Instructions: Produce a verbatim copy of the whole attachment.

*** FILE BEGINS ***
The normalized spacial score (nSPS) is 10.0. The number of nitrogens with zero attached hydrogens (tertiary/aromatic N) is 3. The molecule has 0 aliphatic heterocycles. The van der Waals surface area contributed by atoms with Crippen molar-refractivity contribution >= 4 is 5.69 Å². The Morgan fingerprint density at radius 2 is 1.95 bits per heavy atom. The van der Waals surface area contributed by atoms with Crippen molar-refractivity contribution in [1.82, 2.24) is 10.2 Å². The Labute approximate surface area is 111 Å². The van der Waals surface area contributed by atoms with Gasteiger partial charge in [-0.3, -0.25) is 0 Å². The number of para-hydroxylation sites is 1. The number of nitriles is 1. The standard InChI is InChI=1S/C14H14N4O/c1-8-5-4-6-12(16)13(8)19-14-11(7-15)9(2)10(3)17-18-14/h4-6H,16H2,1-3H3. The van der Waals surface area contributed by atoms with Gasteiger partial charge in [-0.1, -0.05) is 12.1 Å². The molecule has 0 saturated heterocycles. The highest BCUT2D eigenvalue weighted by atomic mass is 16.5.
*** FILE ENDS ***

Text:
The normalized spacial score (nSPS) is 10.0. The number of nitrogens with zero attached hydrogens (tertiary/aromatic N) is 3. The molecule has 0 aliphatic heterocycles. The van der Waals surface area contributed by atoms with Crippen molar-refractivity contribution >= 4 is 5.69 Å². The Morgan fingerprint density at radius 2 is 1.95 bits per heavy atom. The van der Waals surface area contributed by atoms with Crippen molar-refractivity contribution in [1.82, 2.24) is 10.2 Å². The Labute approximate surface area is 111 Å². The van der Waals surface area contributed by atoms with Gasteiger partial charge in [-0.3, -0.25) is 0 Å². The number of para-hydroxylation sites is 1. The number of nitriles is 1. The standard InChI is InChI=1S/C14H14N4O/c1-8-5-4-6-12(16)13(8)19-14-11(7-15)9(2)10(3)17-18-14/h4-6H,16H2,1-3H3. The van der Waals surface area contributed by atoms with Gasteiger partial charge in [-0.1, -0.05) is 12.1 Å². The molecule has 0 saturated heterocycles. The highest BCUT2D eigenvalue weighted by atomic mass is 16.5.